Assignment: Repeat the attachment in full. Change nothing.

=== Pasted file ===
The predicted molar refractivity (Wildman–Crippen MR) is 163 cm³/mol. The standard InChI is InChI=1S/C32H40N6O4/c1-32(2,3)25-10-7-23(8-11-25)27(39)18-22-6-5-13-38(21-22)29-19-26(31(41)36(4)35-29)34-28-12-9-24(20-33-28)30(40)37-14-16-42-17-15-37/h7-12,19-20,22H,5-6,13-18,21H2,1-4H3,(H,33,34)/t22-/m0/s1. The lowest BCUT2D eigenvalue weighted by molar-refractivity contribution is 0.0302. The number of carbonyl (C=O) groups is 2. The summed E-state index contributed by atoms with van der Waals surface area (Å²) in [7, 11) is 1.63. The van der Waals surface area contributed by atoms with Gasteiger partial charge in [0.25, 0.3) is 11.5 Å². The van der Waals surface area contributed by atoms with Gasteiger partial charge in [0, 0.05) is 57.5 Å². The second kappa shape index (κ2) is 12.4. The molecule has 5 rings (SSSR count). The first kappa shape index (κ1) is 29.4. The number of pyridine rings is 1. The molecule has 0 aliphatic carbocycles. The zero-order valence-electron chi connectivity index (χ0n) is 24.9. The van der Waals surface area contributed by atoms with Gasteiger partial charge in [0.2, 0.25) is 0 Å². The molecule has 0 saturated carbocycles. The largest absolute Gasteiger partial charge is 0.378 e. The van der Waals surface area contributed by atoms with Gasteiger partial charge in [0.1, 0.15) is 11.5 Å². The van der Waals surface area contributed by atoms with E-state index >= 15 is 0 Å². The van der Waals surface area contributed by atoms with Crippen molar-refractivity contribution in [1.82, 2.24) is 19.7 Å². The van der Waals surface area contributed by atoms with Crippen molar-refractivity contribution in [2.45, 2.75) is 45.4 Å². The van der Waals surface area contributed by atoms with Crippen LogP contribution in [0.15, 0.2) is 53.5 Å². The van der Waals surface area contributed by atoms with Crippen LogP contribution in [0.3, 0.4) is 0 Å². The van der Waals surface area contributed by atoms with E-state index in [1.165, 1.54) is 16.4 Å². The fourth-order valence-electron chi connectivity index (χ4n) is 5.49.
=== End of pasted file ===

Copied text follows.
The predicted molar refractivity (Wildman–Crippen MR) is 163 cm³/mol. The standard InChI is InChI=1S/C32H40N6O4/c1-32(2,3)25-10-7-23(8-11-25)27(39)18-22-6-5-13-38(21-22)29-19-26(31(41)36(4)35-29)34-28-12-9-24(20-33-28)30(40)37-14-16-42-17-15-37/h7-12,19-20,22H,5-6,13-18,21H2,1-4H3,(H,33,34)/t22-/m0/s1. The lowest BCUT2D eigenvalue weighted by molar-refractivity contribution is 0.0302. The number of carbonyl (C=O) groups is 2. The summed E-state index contributed by atoms with van der Waals surface area (Å²) in [7, 11) is 1.63. The van der Waals surface area contributed by atoms with Gasteiger partial charge in [0.25, 0.3) is 11.5 Å². The van der Waals surface area contributed by atoms with Gasteiger partial charge in [0, 0.05) is 57.5 Å². The second kappa shape index (κ2) is 12.4. The molecule has 5 rings (SSSR count). The first kappa shape index (κ1) is 29.4. The number of pyridine rings is 1. The molecule has 0 aliphatic carbocycles. The zero-order valence-electron chi connectivity index (χ0n) is 24.9. The van der Waals surface area contributed by atoms with Gasteiger partial charge in [0.2, 0.25) is 0 Å². The molecule has 0 saturated carbocycles. The largest absolute Gasteiger partial charge is 0.378 e. The van der Waals surface area contributed by atoms with Gasteiger partial charge in [0.1, 0.15) is 11.5 Å². The van der Waals surface area contributed by atoms with E-state index >= 15 is 0 Å². The van der Waals surface area contributed by atoms with Crippen molar-refractivity contribution in [1.82, 2.24) is 19.7 Å². The van der Waals surface area contributed by atoms with Crippen molar-refractivity contribution in [2.45, 2.75) is 45.4 Å². The van der Waals surface area contributed by atoms with Crippen LogP contribution in [0.15, 0.2) is 53.5 Å². The van der Waals surface area contributed by atoms with Crippen LogP contribution in [0.3, 0.4) is 0 Å². The van der Waals surface area contributed by atoms with E-state index in [1.165, 1.54) is 16.4 Å². The fourth-order valence-electron chi connectivity index (χ4n) is 5.49.